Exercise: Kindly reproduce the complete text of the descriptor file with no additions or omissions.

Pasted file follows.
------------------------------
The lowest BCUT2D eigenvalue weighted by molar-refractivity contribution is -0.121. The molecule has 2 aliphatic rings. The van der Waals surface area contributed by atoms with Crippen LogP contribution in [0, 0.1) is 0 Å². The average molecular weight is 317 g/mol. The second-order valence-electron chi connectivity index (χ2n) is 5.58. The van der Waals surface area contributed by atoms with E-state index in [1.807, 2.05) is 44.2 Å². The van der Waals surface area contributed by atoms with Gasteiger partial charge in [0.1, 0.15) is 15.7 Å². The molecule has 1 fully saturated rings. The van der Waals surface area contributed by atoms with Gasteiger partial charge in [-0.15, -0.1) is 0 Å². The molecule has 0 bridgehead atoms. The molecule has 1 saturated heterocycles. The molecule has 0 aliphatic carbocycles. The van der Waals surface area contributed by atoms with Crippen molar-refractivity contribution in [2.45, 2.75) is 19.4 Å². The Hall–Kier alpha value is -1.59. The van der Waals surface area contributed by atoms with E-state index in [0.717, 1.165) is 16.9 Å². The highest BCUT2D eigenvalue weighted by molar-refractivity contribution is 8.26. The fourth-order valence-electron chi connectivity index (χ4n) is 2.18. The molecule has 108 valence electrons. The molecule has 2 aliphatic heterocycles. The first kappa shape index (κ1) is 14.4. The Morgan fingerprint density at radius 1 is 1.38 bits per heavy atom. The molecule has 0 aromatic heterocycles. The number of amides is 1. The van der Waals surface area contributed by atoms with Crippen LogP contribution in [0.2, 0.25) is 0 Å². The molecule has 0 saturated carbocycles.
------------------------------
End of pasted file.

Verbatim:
The lowest BCUT2D eigenvalue weighted by molar-refractivity contribution is -0.121. The molecule has 2 aliphatic rings. The van der Waals surface area contributed by atoms with Crippen LogP contribution in [0, 0.1) is 0 Å². The average molecular weight is 317 g/mol. The second-order valence-electron chi connectivity index (χ2n) is 5.58. The van der Waals surface area contributed by atoms with E-state index in [1.807, 2.05) is 44.2 Å². The van der Waals surface area contributed by atoms with Gasteiger partial charge in [0.1, 0.15) is 15.7 Å². The molecule has 1 fully saturated rings. The van der Waals surface area contributed by atoms with Gasteiger partial charge in [-0.15, -0.1) is 0 Å². The molecule has 0 bridgehead atoms. The molecule has 1 saturated heterocycles. The molecule has 0 aliphatic carbocycles. The van der Waals surface area contributed by atoms with Crippen molar-refractivity contribution in [2.45, 2.75) is 19.4 Å². The Hall–Kier alpha value is -1.59. The van der Waals surface area contributed by atoms with E-state index in [0.717, 1.165) is 16.9 Å². The highest BCUT2D eigenvalue weighted by molar-refractivity contribution is 8.26. The fourth-order valence-electron chi connectivity index (χ4n) is 2.18. The molecule has 108 valence electrons. The molecule has 2 aliphatic heterocycles. The first kappa shape index (κ1) is 14.4. The Morgan fingerprint density at radius 1 is 1.38 bits per heavy atom. The molecule has 0 aromatic heterocycles. The number of amides is 1. The van der Waals surface area contributed by atoms with Crippen LogP contribution in [0.2, 0.25) is 0 Å². The molecule has 0 saturated carbocycles.